Hillary Clinton has transformed a losing campaign for the Democratic presidential nomination in 2008 to a seemingly winning one this year by flipping the vote in the South. Seven Southern primary states that Barack Obama won in 2008 voted decisively for Clinton in 2016. The region has a significant African-American population that strongly preferred Obama over Clinton in 2008 but lined up virtually en masse for Clinton over Bernie Sanders this time. Another cluster of former Obama states that switched to Clinton in 2016 is in the Midwest (Illinois, Iowa, and Missouri). Meanwhile, three states that voted for Clinton in 2008 flipped to Sanders this time - the diverse trio of Michigan, New Hampshire, and Oklahoma. Altogether, through the end of March, Clinton has won 18 primary and caucus states, compared to 14 for Sanders. As for the cumulative Democratic presidential primary vote, Clinton led Sanders through March by 2.7 million votes out of barely 15 million cast. At a similar date in 2008, Obama led Clinton by less than 200,000 votes out of nearly 30 million cast. Two major reasons for the large turnout disparity: The particularly intense interest in the 2008 Democratic race; and the fact that three populous states - California, New Jersey, and New York - that voted in February eight years ago, have yet to vote this spring. In the chart below, “(c)” indicates a caucus state.

Source: The Rhodes Cook Letter, March 2016

About a dozen year’s ago, yours truly wrote a book titled The Presidential Nominating Process: A Place for Us? The thrust was that millions of voters did not have a meaningful voice in the nominating process because their states voted after the competitive stage had ended.

Since the beginning of this millennium, that has been around the ides of March. After that, the nominating process has been essentially over, as the dozen or two later primaries served only a “mop-up” role as both parties turned their attention to the fall campaign.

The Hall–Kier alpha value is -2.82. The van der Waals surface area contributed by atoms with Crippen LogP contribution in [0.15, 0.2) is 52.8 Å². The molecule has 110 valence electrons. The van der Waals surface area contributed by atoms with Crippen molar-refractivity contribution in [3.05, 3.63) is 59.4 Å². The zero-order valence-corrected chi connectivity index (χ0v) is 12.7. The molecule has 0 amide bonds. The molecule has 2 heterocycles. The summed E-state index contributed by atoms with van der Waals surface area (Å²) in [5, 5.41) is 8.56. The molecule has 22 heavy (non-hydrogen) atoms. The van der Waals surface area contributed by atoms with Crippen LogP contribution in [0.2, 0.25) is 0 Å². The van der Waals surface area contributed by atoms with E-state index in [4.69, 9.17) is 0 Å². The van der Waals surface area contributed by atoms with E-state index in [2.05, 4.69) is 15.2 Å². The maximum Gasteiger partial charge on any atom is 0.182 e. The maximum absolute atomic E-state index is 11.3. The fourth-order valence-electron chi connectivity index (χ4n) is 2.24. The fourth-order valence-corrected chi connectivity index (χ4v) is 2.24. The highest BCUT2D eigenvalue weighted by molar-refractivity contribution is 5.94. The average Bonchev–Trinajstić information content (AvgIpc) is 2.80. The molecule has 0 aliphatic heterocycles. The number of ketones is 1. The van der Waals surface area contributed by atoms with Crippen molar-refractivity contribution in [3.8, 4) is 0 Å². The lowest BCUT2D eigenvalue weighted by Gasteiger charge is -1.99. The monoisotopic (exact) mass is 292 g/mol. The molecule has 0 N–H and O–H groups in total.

There have been only two exceptions to these early endings since 2000. In 2012, the Republican campaign extended to Wisconsin in early April, when Mitt Romney knocked his major challenger, Rick Santorum, out of the race.

And in 2008, Barack Obama and Hillary Clinton engaged in their “instant classic” that lasted from the Iowa caucuses in early January through the last round of primaries in early June.

This year, though, it would be no surprise if both the Democratic and Republican nominating campaigns remain alive through the end of the primary season. Arguably, it would be the first time in 40 years that this happened in both parties.

The following graph illustrates the number of Democratic primary voters by the end of March 2008 (with Hillary Clinton facing off against Barack Obama) and in 2016 (with Hillary Clinton facing off against Bernie Sanders).

This graph below allows you to see which states Hillary Clinton has won in 2016 that she also won in 2008 and which ones she has won in 2016 that Barack Obama won in 2008. The same is also shown for Bernie Sanders.

Document Citation
Cook, R. (2016). Hillary Clinton: comparing her 2016 showing with 2008.
Document ID: rcookltr-1527-99581-2727680
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